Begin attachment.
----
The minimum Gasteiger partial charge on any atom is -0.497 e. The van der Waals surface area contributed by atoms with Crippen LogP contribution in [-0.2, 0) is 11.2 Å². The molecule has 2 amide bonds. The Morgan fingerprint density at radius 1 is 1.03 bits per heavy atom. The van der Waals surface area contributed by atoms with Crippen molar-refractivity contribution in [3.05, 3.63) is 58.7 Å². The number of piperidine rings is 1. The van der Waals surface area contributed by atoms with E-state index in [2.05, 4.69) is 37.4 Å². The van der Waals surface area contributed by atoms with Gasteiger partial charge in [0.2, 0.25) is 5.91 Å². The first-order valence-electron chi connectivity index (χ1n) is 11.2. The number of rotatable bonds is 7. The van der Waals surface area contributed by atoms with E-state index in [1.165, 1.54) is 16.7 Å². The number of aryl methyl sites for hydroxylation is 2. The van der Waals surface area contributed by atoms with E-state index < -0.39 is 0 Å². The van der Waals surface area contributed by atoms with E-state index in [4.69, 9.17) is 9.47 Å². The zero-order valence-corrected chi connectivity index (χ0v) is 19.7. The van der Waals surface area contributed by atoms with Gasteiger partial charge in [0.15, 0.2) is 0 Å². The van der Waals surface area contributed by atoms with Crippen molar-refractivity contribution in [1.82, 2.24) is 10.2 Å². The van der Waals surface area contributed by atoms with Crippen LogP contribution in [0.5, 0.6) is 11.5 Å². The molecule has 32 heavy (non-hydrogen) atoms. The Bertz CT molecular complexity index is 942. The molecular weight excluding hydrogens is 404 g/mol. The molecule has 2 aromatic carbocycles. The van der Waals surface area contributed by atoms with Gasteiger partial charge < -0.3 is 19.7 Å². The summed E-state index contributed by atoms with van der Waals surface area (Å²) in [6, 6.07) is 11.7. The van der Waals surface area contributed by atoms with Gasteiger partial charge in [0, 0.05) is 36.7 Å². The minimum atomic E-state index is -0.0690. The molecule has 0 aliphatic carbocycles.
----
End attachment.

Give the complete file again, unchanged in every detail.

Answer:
The minimum Gasteiger partial charge on any atom is -0.497 e. The van der Waals surface area contributed by atoms with Crippen LogP contribution in [-0.2, 0) is 11.2 Å². The molecule has 2 amide bonds. The Morgan fingerprint density at radius 1 is 1.03 bits per heavy atom. The van der Waals surface area contributed by atoms with Crippen molar-refractivity contribution in [3.05, 3.63) is 58.7 Å². The number of piperidine rings is 1. The van der Waals surface area contributed by atoms with E-state index in [2.05, 4.69) is 37.4 Å². The van der Waals surface area contributed by atoms with Gasteiger partial charge in [0.2, 0.25) is 5.91 Å². The first-order valence-electron chi connectivity index (χ1n) is 11.2. The number of rotatable bonds is 7. The van der Waals surface area contributed by atoms with E-state index in [1.165, 1.54) is 16.7 Å². The number of aryl methyl sites for hydroxylation is 2. The van der Waals surface area contributed by atoms with E-state index < -0.39 is 0 Å². The van der Waals surface area contributed by atoms with E-state index in [4.69, 9.17) is 9.47 Å². The zero-order valence-corrected chi connectivity index (χ0v) is 19.7. The van der Waals surface area contributed by atoms with Gasteiger partial charge in [0.15, 0.2) is 0 Å². The van der Waals surface area contributed by atoms with Crippen molar-refractivity contribution in [1.82, 2.24) is 10.2 Å². The van der Waals surface area contributed by atoms with Crippen LogP contribution in [0.5, 0.6) is 11.5 Å². The molecule has 32 heavy (non-hydrogen) atoms. The Bertz CT molecular complexity index is 942. The molecular weight excluding hydrogens is 404 g/mol. The molecule has 2 aromatic carbocycles. The van der Waals surface area contributed by atoms with Gasteiger partial charge < -0.3 is 19.7 Å². The summed E-state index contributed by atoms with van der Waals surface area (Å²) in [6, 6.07) is 11.7. The van der Waals surface area contributed by atoms with Gasteiger partial charge in [0, 0.05) is 36.7 Å². The minimum atomic E-state index is -0.0690. The molecule has 0 aliphatic carbocycles.